No. The weird thing is, at least parts of it were more --- much more. I found myself drawn back to one sequence in particular, over and over. One that had the capacity to bring tears to my eyes. Say what? Why. Is. This. Happening?
The sequence is very short --- less than three minutes. But what a powerful three minutes. Let me give you a writer’s perspective of what occurs in that span. Then I’ll give you the YouTube address and you can watch it yourself:
Diana (Wonder Woman) is with an undercover group making their way through the World War One trenches of the front lines in Belgium. She has just spoken to Flemish refugees in the trench, who tell her a horrific tale of massacre and enslavement, and her first response --- which should be everyone’s first response, by the way --- is “we have to help these people.” Unbridled, clear-eyed altruism.
Except… her response is met with stony indifference. Captain Steve Trevor, her world-weary go-between and colleague who is, like many of us, just a little too cynical for his own good, dismisses her. Steve’s seen much evil and malign indifference, probably starting well before the war even started, and he’s seen a boat-load more since then, horrors and evil no person should have to witness. And he’s… well, he’s jaded. We’ve got a mission to undertake, he says, that doesn’t include this. Besides, there’s no way we can get across no-mans-land to the affected village. Going over the top is suicide. It’s just not possible, and we can’t save everyone. That’s not what we’re here to do.
(Sigh. Oh, Steve. I understand your cynicism, your warped perspective. I really do. Many of us do. We live it daily in what Thoreau called our “lives of quiet desperation,” because that’s what this flawed world we live in tends to do to us. But dammit, Diana’s right, Steve… and fortunately for you --- for us all --- she’s going to do something about it. And she won’t waste time trying to persuade you over to her perspective --- because she instinctively knows how close-minded we humans tend to be.)
So she turns away. There might be half a second of indecision as she does so, but if it exists at all, it really is a split second or less. And within the space of that moment, she’s made up her mind. She lets down her hair, dons her tiara, turns back to Steve, who’s conferring with other colleagues, and says, “No, but it’s what I’m going to do.” Translation: stay here if you want, you emotional cripple. But I am not going to stand idly by and let this atrocity continue.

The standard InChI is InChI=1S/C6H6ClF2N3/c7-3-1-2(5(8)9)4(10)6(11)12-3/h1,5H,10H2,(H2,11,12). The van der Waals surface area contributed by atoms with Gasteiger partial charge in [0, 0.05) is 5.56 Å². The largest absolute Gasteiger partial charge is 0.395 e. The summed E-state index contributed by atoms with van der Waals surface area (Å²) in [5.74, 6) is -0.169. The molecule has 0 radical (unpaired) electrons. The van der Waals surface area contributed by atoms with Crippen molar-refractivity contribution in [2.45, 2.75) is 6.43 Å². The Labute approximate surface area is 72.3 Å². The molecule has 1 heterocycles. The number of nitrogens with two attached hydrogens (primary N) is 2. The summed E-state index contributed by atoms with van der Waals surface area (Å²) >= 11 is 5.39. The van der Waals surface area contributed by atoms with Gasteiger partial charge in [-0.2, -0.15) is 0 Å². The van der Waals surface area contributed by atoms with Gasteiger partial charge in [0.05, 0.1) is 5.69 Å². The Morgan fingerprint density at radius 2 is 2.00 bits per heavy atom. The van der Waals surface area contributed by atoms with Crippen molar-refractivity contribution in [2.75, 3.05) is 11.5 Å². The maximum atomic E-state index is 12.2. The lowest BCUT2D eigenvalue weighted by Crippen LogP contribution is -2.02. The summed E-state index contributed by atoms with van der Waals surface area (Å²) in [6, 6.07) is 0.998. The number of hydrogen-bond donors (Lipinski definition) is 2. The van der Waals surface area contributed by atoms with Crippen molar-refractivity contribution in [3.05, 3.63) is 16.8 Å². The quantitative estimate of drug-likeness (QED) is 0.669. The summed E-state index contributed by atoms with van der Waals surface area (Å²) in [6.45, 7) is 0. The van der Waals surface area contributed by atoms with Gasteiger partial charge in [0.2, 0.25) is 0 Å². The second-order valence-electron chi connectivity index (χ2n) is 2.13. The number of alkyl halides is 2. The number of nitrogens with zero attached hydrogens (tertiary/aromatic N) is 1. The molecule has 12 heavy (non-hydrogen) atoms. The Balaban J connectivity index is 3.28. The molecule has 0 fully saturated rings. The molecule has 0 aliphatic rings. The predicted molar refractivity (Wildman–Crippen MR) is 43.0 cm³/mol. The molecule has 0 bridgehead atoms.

Immediately, she climbs the ladder leading from the relative safety of that muddy ditch into a pretty good earthly approximation of Hell, shucking her long coat in the process. Both actions shock the crap out of the troops cowering around her, and there are some truly great reaction shots of their collective appalled disbelief at this nearly naked woman (by 1918 standards, anyway) apparently committing suicide by going over the top.
She stands --- upright! On a First World War battlefield! --- and starts walking across a barren landscape reminiscent of the moon. A bullet rockets towards her, and she deflects it with the metal cuff/bracelet running from her wrist towards her elbow. As the startled Germans realize someone apparently has the insane temerity to walk alone towards their lines, they scramble to begin firing on her. A small smile crosses her lips as the realization comes to her: I can do this. And she starts to run, deflecting bullets as she does so. Her confidence is nothing short of inspiring… and there’s something unbelievably hopeful in what she’s doing.
The Germans fire a trench mortar, and still running, she unslings her shield, using it to bat the offending shell away. Then the Germans get their machine gun going, and she is forced to crouch behind the shield as a hail of lead hits her. But her posture is not that of a defeated, terrified woman; it’s a fighting crouch demonstrating she is by no means beaten. (More amazing camera work, especially an overhead view of this firestorm of lead ricocheting off her shield.)
Then her colleagues race up to help her… and they do… the trench is taken so she and they can move on the town… and the moment is over. But what an incredibly inspiring moment. Watch it here:
(By the way, the soundtrack is a marvelous accompaniment to this entire sequence --- in fact, hugely responsible for magnifying the atmosphere of the events. It is uplifting… hopeful…determined. A perfect complement to the events we watch. Music can so often be that.)
So… what affected me so much about this tiny sequence? I’ve thought about it, finally concluding it’s related to some of my favourite poetry, lines I like so much I’ve included them in my novel Gryphon’s Heir, lines I like so much I’ve made them favourites of my protagonist, too. They’re by Tennyson from his poem Ulysses, universally well known: To strive, to seek, to find… and not to yield. The sequence from the film is a truly marvelous representation of them.
Because, you see, it’s a testament to all that is good within us: it’s about striving, about standing up for what’s right, even when those around you are disinclined and disbelieving. It’s about refusing to give in to apathy and the forces of darkness in our world, remembering, as Edmund Burke said, that “all that is required for the triumph of evil is that good men do nothing.”
And ultimately, it’s about redemption… which, my God, this battered world of ours could use a little of as we come to the dawn of another year.